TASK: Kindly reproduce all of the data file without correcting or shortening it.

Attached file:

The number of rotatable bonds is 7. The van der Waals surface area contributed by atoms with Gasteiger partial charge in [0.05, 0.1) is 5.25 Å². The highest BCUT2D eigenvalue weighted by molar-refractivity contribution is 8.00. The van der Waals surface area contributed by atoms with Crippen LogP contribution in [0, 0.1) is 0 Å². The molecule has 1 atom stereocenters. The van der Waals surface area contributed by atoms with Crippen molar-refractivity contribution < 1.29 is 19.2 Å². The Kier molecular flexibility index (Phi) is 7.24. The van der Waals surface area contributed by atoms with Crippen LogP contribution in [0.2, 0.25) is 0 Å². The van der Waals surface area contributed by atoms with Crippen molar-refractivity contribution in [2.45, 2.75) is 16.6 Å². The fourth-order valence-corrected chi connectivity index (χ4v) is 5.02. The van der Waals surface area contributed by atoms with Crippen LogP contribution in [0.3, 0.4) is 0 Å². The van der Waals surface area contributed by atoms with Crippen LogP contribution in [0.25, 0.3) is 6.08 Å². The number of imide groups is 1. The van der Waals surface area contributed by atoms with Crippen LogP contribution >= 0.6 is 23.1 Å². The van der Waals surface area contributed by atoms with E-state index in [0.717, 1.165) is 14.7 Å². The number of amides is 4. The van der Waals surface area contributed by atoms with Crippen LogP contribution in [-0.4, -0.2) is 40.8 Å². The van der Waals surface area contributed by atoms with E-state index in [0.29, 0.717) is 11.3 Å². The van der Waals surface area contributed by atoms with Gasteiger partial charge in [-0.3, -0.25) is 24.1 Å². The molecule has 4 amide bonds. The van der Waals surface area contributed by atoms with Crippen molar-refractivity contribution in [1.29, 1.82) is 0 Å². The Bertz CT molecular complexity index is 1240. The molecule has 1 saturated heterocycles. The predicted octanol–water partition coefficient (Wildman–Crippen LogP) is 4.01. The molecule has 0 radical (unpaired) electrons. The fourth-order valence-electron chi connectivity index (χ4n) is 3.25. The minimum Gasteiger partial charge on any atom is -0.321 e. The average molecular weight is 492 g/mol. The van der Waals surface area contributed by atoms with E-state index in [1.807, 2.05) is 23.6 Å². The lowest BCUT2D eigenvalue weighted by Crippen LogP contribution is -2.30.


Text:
The number of rotatable bonds is 7. The van der Waals surface area contributed by atoms with Gasteiger partial charge in [0.05, 0.1) is 5.25 Å². The highest BCUT2D eigenvalue weighted by molar-refractivity contribution is 8.00. The van der Waals surface area contributed by atoms with Crippen LogP contribution in [0, 0.1) is 0 Å². The molecule has 1 atom stereocenters. The van der Waals surface area contributed by atoms with Crippen molar-refractivity contribution < 1.29 is 19.2 Å². The Kier molecular flexibility index (Phi) is 7.24. The van der Waals surface area contributed by atoms with Crippen LogP contribution in [0.2, 0.25) is 0 Å². The van der Waals surface area contributed by atoms with Crippen molar-refractivity contribution in [2.45, 2.75) is 16.6 Å². The fourth-order valence-corrected chi connectivity index (χ4v) is 5.02. The van der Waals surface area contributed by atoms with Crippen LogP contribution in [0.3, 0.4) is 0 Å². The van der Waals surface area contributed by atoms with Crippen LogP contribution in [0.25, 0.3) is 6.08 Å². The number of imide groups is 1. The van der Waals surface area contributed by atoms with Crippen LogP contribution >= 0.6 is 23.1 Å². The van der Waals surface area contributed by atoms with E-state index in [0.717, 1.165) is 14.7 Å². The number of amides is 4. The van der Waals surface area contributed by atoms with Crippen LogP contribution in [-0.4, -0.2) is 40.8 Å². The van der Waals surface area contributed by atoms with E-state index in [0.29, 0.717) is 11.3 Å². The van der Waals surface area contributed by atoms with Gasteiger partial charge in [-0.3, -0.25) is 24.1 Å². The molecule has 4 amide bonds. The van der Waals surface area contributed by atoms with Crippen molar-refractivity contribution in [1.29, 1.82) is 0 Å². The Bertz CT molecular complexity index is 1240. The molecule has 1 saturated heterocycles. The predicted octanol–water partition coefficient (Wildman–Crippen LogP) is 4.01. The molecule has 0 radical (unpaired) electrons. The fourth-order valence-electron chi connectivity index (χ4n) is 3.25. The minimum Gasteiger partial charge on any atom is -0.321 e. The average molecular weight is 492 g/mol. The van der Waals surface area contributed by atoms with E-state index in [1.807, 2.05) is 23.6 Å². The lowest BCUT2D eigenvalue weighted by Crippen LogP contribution is -2.30.